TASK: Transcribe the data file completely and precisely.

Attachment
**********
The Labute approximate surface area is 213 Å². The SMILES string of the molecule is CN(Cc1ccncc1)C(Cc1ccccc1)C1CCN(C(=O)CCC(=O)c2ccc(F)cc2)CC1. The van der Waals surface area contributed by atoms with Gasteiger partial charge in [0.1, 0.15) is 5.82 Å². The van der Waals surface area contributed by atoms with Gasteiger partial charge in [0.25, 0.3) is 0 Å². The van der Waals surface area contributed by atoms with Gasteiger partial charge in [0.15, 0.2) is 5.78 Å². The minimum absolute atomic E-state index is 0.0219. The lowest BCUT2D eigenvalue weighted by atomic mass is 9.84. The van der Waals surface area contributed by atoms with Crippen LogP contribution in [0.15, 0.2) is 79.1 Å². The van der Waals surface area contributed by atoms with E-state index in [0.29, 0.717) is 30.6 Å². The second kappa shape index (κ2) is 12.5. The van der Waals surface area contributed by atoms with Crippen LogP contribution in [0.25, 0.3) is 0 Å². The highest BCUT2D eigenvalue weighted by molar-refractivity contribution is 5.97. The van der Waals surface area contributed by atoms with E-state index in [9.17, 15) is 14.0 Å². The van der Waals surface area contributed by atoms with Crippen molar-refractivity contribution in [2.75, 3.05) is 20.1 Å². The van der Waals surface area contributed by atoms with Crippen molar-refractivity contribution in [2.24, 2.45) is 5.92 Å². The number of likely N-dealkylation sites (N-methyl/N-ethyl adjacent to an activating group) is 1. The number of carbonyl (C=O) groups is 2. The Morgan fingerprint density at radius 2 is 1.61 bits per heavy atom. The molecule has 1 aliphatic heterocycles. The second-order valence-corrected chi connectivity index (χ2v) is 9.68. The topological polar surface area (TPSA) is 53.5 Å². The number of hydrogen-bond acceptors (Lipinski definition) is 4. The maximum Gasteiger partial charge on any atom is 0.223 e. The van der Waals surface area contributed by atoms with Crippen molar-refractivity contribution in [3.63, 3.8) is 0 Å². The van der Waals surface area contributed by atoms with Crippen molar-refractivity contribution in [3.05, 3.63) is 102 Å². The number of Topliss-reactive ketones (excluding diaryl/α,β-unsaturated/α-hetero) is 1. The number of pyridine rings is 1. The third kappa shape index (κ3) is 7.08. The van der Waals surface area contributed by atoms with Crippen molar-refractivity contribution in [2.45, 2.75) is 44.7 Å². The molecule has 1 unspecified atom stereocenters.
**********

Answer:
The Labute approximate surface area is 213 Å². The SMILES string of the molecule is CN(Cc1ccncc1)C(Cc1ccccc1)C1CCN(C(=O)CCC(=O)c2ccc(F)cc2)CC1. The van der Waals surface area contributed by atoms with Gasteiger partial charge in [0.1, 0.15) is 5.82 Å². The van der Waals surface area contributed by atoms with Gasteiger partial charge in [0.25, 0.3) is 0 Å². The van der Waals surface area contributed by atoms with Gasteiger partial charge in [0.15, 0.2) is 5.78 Å². The minimum absolute atomic E-state index is 0.0219. The lowest BCUT2D eigenvalue weighted by atomic mass is 9.84. The van der Waals surface area contributed by atoms with Crippen LogP contribution in [0.15, 0.2) is 79.1 Å². The van der Waals surface area contributed by atoms with E-state index in [0.29, 0.717) is 30.6 Å². The second kappa shape index (κ2) is 12.5. The van der Waals surface area contributed by atoms with Crippen LogP contribution in [0.25, 0.3) is 0 Å². The highest BCUT2D eigenvalue weighted by molar-refractivity contribution is 5.97. The van der Waals surface area contributed by atoms with E-state index in [9.17, 15) is 14.0 Å². The van der Waals surface area contributed by atoms with Crippen molar-refractivity contribution in [2.75, 3.05) is 20.1 Å². The van der Waals surface area contributed by atoms with Crippen molar-refractivity contribution in [2.24, 2.45) is 5.92 Å². The number of likely N-dealkylation sites (N-methyl/N-ethyl adjacent to an activating group) is 1. The number of carbonyl (C=O) groups is 2. The Morgan fingerprint density at radius 2 is 1.61 bits per heavy atom. The molecule has 1 aliphatic heterocycles. The second-order valence-corrected chi connectivity index (χ2v) is 9.68. The topological polar surface area (TPSA) is 53.5 Å². The number of hydrogen-bond acceptors (Lipinski definition) is 4. The maximum Gasteiger partial charge on any atom is 0.223 e. The van der Waals surface area contributed by atoms with Crippen molar-refractivity contribution in [3.63, 3.8) is 0 Å². The van der Waals surface area contributed by atoms with Crippen molar-refractivity contribution in [3.05, 3.63) is 102 Å². The number of Topliss-reactive ketones (excluding diaryl/α,β-unsaturated/α-hetero) is 1. The number of pyridine rings is 1. The third kappa shape index (κ3) is 7.08. The van der Waals surface area contributed by atoms with Crippen molar-refractivity contribution in [2.45, 2.75) is 44.7 Å². The molecule has 1 unspecified atom stereocenters.